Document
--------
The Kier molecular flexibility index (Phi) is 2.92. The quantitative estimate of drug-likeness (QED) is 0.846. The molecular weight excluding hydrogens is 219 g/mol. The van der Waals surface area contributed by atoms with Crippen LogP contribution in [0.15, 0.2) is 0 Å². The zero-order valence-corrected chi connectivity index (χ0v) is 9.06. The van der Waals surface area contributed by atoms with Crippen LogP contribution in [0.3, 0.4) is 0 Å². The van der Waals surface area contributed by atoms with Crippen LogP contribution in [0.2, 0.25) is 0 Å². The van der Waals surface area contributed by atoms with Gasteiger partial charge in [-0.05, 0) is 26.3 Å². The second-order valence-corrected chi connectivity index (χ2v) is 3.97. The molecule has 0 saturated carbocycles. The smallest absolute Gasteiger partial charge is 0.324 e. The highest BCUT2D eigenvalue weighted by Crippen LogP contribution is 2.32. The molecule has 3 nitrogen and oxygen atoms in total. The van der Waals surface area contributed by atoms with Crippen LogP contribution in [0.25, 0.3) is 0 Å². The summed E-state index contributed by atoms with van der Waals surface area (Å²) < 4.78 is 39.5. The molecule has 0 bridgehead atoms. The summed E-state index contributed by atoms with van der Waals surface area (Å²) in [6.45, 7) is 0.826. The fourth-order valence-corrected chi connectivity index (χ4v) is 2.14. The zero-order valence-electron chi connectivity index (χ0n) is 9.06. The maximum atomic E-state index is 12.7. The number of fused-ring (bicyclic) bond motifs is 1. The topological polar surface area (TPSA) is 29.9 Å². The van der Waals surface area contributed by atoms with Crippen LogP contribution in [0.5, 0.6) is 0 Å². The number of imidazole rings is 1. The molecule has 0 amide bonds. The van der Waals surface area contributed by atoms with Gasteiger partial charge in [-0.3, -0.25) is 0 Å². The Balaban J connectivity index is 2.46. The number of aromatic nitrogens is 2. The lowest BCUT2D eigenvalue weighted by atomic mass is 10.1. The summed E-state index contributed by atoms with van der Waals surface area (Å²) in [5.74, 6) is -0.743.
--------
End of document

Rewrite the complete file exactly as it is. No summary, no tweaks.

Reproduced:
The Kier molecular flexibility index (Phi) is 2.92. The quantitative estimate of drug-likeness (QED) is 0.846. The molecular weight excluding hydrogens is 219 g/mol. The van der Waals surface area contributed by atoms with Crippen LogP contribution in [0.15, 0.2) is 0 Å². The zero-order valence-corrected chi connectivity index (χ0v) is 9.06. The van der Waals surface area contributed by atoms with Crippen LogP contribution in [0.3, 0.4) is 0 Å². The van der Waals surface area contributed by atoms with Crippen LogP contribution in [0.2, 0.25) is 0 Å². The van der Waals surface area contributed by atoms with Gasteiger partial charge in [-0.05, 0) is 26.3 Å². The second-order valence-corrected chi connectivity index (χ2v) is 3.97. The molecule has 0 saturated carbocycles. The smallest absolute Gasteiger partial charge is 0.324 e. The highest BCUT2D eigenvalue weighted by Crippen LogP contribution is 2.32. The molecule has 3 nitrogen and oxygen atoms in total. The van der Waals surface area contributed by atoms with Crippen LogP contribution in [0.25, 0.3) is 0 Å². The summed E-state index contributed by atoms with van der Waals surface area (Å²) < 4.78 is 39.5. The molecule has 0 bridgehead atoms. The summed E-state index contributed by atoms with van der Waals surface area (Å²) in [6.45, 7) is 0.826. The fourth-order valence-corrected chi connectivity index (χ4v) is 2.14. The zero-order valence-electron chi connectivity index (χ0n) is 9.06. The maximum atomic E-state index is 12.7. The number of fused-ring (bicyclic) bond motifs is 1. The topological polar surface area (TPSA) is 29.9 Å². The van der Waals surface area contributed by atoms with Crippen LogP contribution in [0.5, 0.6) is 0 Å². The number of imidazole rings is 1. The molecule has 0 amide bonds. The van der Waals surface area contributed by atoms with Gasteiger partial charge in [-0.3, -0.25) is 0 Å². The Balaban J connectivity index is 2.46. The number of aromatic nitrogens is 2. The lowest BCUT2D eigenvalue weighted by atomic mass is 10.1. The summed E-state index contributed by atoms with van der Waals surface area (Å²) in [5.74, 6) is -0.743.